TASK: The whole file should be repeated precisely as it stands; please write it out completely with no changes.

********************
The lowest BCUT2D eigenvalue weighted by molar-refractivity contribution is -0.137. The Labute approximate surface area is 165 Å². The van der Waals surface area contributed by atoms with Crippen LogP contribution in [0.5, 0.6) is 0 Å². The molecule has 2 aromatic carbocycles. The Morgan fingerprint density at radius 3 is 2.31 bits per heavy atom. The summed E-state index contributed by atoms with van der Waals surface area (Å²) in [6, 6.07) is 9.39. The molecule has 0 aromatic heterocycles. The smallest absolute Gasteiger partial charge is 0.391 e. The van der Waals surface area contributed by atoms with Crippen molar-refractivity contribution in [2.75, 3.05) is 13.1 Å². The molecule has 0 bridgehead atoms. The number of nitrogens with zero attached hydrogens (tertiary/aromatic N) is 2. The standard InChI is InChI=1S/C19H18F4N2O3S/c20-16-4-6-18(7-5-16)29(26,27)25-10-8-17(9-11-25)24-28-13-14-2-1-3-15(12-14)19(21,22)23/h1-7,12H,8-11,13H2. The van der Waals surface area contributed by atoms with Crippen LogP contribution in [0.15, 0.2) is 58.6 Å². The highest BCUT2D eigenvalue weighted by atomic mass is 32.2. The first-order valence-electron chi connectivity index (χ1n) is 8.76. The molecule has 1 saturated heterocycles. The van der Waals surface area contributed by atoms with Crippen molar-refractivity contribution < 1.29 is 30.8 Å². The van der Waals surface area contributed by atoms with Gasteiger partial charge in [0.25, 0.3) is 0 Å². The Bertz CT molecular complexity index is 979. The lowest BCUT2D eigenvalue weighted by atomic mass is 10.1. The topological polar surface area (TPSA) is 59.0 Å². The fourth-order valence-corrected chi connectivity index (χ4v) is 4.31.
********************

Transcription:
The lowest BCUT2D eigenvalue weighted by molar-refractivity contribution is -0.137. The Labute approximate surface area is 165 Å². The van der Waals surface area contributed by atoms with Crippen LogP contribution in [0.5, 0.6) is 0 Å². The molecule has 2 aromatic carbocycles. The Morgan fingerprint density at radius 3 is 2.31 bits per heavy atom. The summed E-state index contributed by atoms with van der Waals surface area (Å²) in [6, 6.07) is 9.39. The molecule has 0 aromatic heterocycles. The smallest absolute Gasteiger partial charge is 0.391 e. The van der Waals surface area contributed by atoms with Crippen molar-refractivity contribution in [2.75, 3.05) is 13.1 Å². The molecule has 0 bridgehead atoms. The number of nitrogens with zero attached hydrogens (tertiary/aromatic N) is 2. The standard InChI is InChI=1S/C19H18F4N2O3S/c20-16-4-6-18(7-5-16)29(26,27)25-10-8-17(9-11-25)24-28-13-14-2-1-3-15(12-14)19(21,22)23/h1-7,12H,8-11,13H2. The van der Waals surface area contributed by atoms with Crippen LogP contribution in [0.15, 0.2) is 58.6 Å². The highest BCUT2D eigenvalue weighted by atomic mass is 32.2. The first-order valence-electron chi connectivity index (χ1n) is 8.76. The molecule has 1 saturated heterocycles. The van der Waals surface area contributed by atoms with Crippen molar-refractivity contribution < 1.29 is 30.8 Å². The van der Waals surface area contributed by atoms with Gasteiger partial charge in [0.25, 0.3) is 0 Å². The Bertz CT molecular complexity index is 979. The lowest BCUT2D eigenvalue weighted by atomic mass is 10.1. The topological polar surface area (TPSA) is 59.0 Å². The fourth-order valence-corrected chi connectivity index (χ4v) is 4.31.